Plenty of films remain in the public consciousness after their release, but how many films are so groundbreaking, so innovative, and so thoroughly singular even after 58 years of worldwide copying that the film itself is used to describe a psychological effect? Rashomon is perhaps not Akira Kurosawa's greatest work (though I could never choose between it Seven Samurai or Ikiru), but it is perhaps his most perennially interesting. Where Seven Samurai, copied virtually note for note not only in remakes but every half-decent action epic since, may not seem as fresh as it did then (I don't think it's aged at all, though), Rashomon forever looks as if it was made yesterday, even though it's been copied just as much as Kurosawa's great action epic. But why? What's its secret for remaining so relevant and singular?
The film opens in a rainstorm, as a woodcutter and a priest rest in a ruined gatehouse to stay dry. A bawdy commoner enters, and to pass the time the woodcutter tells the newcomer of the trial in which he and the priest just testified. We abruptly flash back to the woodcutter's story, in which he discovers a dead samurai whilst wondering through the woods. He runs to get help, and then we flash forward to the trial three days later.
The trial itself is divided by the testimonies of its witnesses and defendants. The woodcutter's establishing story gives way to a testimony by the priest, who says only that he saw the samurai and his wife on the day the man was murdered. Then we get into the real heart of the matter when the officials drag out Tajōmaru (Toshiro Mifune) to testify.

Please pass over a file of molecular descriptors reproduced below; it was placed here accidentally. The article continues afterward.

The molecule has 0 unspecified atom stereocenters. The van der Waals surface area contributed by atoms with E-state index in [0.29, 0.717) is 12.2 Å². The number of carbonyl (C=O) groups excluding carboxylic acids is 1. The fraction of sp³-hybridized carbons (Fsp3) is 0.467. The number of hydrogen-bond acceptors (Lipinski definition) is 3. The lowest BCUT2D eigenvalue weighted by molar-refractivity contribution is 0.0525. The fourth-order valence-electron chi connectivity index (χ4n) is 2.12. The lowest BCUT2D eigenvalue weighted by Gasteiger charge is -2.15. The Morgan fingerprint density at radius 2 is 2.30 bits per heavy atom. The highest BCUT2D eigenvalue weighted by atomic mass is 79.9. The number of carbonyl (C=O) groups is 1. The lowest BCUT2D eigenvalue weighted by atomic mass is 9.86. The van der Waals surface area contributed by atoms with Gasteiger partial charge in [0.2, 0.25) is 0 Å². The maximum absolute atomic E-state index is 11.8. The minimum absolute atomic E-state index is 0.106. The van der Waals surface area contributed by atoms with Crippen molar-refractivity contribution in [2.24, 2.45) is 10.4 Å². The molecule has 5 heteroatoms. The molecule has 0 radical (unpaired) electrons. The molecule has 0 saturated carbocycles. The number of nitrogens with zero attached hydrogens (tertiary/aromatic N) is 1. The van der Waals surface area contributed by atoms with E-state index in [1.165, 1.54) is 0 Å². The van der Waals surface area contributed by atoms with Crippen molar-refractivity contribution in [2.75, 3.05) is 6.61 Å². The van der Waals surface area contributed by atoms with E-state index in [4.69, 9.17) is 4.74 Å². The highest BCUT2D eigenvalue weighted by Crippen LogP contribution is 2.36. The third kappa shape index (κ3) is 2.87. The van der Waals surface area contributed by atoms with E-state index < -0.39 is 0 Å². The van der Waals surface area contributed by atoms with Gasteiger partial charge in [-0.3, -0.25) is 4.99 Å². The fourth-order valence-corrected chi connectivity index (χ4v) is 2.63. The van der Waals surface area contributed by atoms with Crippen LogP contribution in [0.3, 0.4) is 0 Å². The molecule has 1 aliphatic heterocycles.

A notorious bandit, Tajōmaru proudly admits to killing the samurai, but another point of contention arises: we learn that the samurai's wife was raped. The bandit claims he decided to kill the samurai the moment he laid eyes on the woman, because he "thought [he] saw a goddess." He tricks the couple, only to tie the husband to a tree and chase down the wife. This leads to one of the most memorable camera tricks in Kurosawa's oeuvre: as the bandit drags the wife along to see her defeated husband, the camera whips around in a frenzy, moving so swiftly that you assume it must be one hell of a dolly shot. Then you notice the slight curve at the edge of the frame and realize that Kurosawa is panning in a circle. I'd hate to have been on that camera as it spun around so quickly.
Kurosawa instructed Mifune to play Tajōmaru like a wild animal, and the actor certainly did just that. Mifune's acting usually seems a bit overstated by Western standards, but he has a knack unlike any other for acting with his entire body, and he practically throws himself into every line. When the wife struggles against his advances you can see a mixture of all sorts of emotions-- from surprise to intrigue and excitement) not only on his face but in every limb.